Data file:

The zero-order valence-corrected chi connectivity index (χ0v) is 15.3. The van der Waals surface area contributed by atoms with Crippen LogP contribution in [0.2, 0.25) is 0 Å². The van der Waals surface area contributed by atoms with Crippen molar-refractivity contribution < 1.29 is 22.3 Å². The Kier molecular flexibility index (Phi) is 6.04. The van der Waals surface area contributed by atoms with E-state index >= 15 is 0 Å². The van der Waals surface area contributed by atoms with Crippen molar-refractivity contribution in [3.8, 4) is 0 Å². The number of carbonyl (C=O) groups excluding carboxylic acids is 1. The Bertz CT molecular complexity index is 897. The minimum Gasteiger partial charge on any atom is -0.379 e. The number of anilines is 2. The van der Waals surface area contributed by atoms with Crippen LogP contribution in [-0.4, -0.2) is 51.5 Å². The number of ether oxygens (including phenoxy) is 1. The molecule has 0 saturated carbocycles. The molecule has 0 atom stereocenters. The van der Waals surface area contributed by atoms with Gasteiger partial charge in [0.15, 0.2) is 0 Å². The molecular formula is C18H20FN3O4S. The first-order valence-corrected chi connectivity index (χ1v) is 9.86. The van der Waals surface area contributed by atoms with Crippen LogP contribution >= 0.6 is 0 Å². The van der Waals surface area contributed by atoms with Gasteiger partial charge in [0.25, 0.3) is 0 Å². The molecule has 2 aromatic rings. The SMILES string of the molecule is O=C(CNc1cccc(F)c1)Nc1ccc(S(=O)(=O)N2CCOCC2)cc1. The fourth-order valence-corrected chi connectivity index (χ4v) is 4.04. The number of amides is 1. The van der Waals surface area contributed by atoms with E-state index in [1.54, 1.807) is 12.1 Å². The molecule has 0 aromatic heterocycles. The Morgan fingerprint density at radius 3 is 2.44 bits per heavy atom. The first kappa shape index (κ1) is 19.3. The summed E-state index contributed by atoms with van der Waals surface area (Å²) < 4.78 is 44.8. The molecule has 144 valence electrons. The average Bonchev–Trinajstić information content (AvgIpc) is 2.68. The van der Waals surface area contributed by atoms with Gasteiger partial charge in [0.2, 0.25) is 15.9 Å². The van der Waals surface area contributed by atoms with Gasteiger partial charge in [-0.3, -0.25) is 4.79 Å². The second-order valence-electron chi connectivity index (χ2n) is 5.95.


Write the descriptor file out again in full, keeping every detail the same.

The zero-order valence-corrected chi connectivity index (χ0v) is 15.3. The van der Waals surface area contributed by atoms with Crippen LogP contribution in [0.2, 0.25) is 0 Å². The van der Waals surface area contributed by atoms with Crippen molar-refractivity contribution < 1.29 is 22.3 Å². The Kier molecular flexibility index (Phi) is 6.04. The van der Waals surface area contributed by atoms with E-state index >= 15 is 0 Å². The van der Waals surface area contributed by atoms with Crippen molar-refractivity contribution in [3.8, 4) is 0 Å². The number of carbonyl (C=O) groups excluding carboxylic acids is 1. The Bertz CT molecular complexity index is 897. The minimum Gasteiger partial charge on any atom is -0.379 e. The number of anilines is 2. The van der Waals surface area contributed by atoms with Crippen LogP contribution in [-0.4, -0.2) is 51.5 Å². The number of ether oxygens (including phenoxy) is 1. The molecule has 0 saturated carbocycles. The molecule has 0 atom stereocenters. The van der Waals surface area contributed by atoms with Gasteiger partial charge in [0.15, 0.2) is 0 Å². The molecular formula is C18H20FN3O4S. The first-order valence-corrected chi connectivity index (χ1v) is 9.86. The van der Waals surface area contributed by atoms with Crippen LogP contribution >= 0.6 is 0 Å². The van der Waals surface area contributed by atoms with Gasteiger partial charge in [0.25, 0.3) is 0 Å². The molecule has 2 aromatic rings. The SMILES string of the molecule is O=C(CNc1cccc(F)c1)Nc1ccc(S(=O)(=O)N2CCOCC2)cc1. The fourth-order valence-corrected chi connectivity index (χ4v) is 4.04. The number of amides is 1. The van der Waals surface area contributed by atoms with E-state index in [1.54, 1.807) is 12.1 Å². The molecule has 0 aromatic heterocycles. The Morgan fingerprint density at radius 3 is 2.44 bits per heavy atom. The first kappa shape index (κ1) is 19.3. The summed E-state index contributed by atoms with van der Waals surface area (Å²) < 4.78 is 44.8. The molecule has 144 valence electrons. The average Bonchev–Trinajstić information content (AvgIpc) is 2.68. The van der Waals surface area contributed by atoms with Gasteiger partial charge in [0.2, 0.25) is 15.9 Å². The van der Waals surface area contributed by atoms with Gasteiger partial charge in [-0.3, -0.25) is 4.79 Å². The second-order valence-electron chi connectivity index (χ2n) is 5.95.